Background This study aims to explore how the home food environment and parental attitudes and values affect children's fruit and vegetable (F&V) intake.
Methods The sample consists of 2383 children with a mean age of 8.3 years (95% CI 8.2 to 8.3) attending 52 primary schools in London. These children are taking part in two randomised controlled trials to evaluate a school gardening programme. Diet was assessed using a validated 24-h food tick list, the Child And Diet Evaluation Tool (CADET).
Results The CADET tool found that children consumed on average 293 g F&V (95% CI 287 to 303) per day. Clustered (by school) multilevel regression models with total F&V as the primary outcome were conducted to explore how the home environment affects children's F&V intake. Children of families who reported ‘always’ eating a family meal together at a table had 125 g (95% CI 92 to 157; p=<0.001) more F&V than families who never ate a meal together. Daily consumption of F&V by parents was associated with higher F&V (88 g, 95% CI 37 to 138) intake in children compared with rarely/never consumption of F&V by parents. Cutting up fruit and vegetables for children was associated with higher consumption. Families who reported always cutting up F&V for their children had 44 g (95% CI 18 to 71) more F&V than families who never cut up F&V.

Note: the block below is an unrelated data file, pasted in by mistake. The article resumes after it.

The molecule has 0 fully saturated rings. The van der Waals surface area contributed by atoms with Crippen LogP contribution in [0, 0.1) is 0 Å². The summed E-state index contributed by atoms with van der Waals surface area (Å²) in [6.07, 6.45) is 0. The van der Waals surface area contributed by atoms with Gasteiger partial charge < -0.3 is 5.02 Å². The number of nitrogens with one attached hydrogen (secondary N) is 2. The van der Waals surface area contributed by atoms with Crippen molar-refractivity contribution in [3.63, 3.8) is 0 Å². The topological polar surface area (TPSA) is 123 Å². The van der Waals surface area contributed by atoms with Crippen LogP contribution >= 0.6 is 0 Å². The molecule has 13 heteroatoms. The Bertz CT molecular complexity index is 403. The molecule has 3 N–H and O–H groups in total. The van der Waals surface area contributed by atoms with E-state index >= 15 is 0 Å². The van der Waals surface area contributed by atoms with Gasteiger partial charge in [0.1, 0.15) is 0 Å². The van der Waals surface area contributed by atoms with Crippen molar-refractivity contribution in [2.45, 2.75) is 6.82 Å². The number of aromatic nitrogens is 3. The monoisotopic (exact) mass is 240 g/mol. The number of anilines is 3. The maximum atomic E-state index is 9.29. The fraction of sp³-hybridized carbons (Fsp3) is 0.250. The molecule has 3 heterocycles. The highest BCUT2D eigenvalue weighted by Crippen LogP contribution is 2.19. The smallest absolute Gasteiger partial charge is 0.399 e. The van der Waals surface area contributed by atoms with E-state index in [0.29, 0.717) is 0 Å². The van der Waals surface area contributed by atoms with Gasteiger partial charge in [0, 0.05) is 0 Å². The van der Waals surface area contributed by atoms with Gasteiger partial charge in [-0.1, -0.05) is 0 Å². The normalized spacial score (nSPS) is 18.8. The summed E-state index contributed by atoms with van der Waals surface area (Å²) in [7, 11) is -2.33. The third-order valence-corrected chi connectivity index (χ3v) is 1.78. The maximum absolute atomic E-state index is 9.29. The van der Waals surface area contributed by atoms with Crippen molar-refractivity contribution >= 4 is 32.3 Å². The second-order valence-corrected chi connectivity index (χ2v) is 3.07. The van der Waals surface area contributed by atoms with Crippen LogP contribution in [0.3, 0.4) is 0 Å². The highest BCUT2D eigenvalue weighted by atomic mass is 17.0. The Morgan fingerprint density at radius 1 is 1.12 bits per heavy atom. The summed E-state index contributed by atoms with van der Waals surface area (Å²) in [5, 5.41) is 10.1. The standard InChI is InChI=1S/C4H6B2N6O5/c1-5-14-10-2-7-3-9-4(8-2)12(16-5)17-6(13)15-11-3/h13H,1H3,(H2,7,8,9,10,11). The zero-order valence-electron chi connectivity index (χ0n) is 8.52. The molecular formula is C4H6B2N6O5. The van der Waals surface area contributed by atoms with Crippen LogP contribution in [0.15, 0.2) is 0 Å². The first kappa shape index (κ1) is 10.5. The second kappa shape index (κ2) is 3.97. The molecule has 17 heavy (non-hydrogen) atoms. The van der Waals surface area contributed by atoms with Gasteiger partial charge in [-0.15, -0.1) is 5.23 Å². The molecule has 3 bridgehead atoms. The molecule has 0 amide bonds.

Conclusions This study identified that cutting up F&V and family consumption of F&V facilitates children's intake. Eating a family meal together regularly could increase children's F&V intake and help them achieve the recommended intake.
Trial registration ISRCTN11396528.
Statistics from Altmetric.com
If you wish to reuse any or all of this article please use the link below which will take you to the Copyright Clearance Center’s RightsLink service. You will be able to get a quick price and instant permission to reuse the content in many different ways.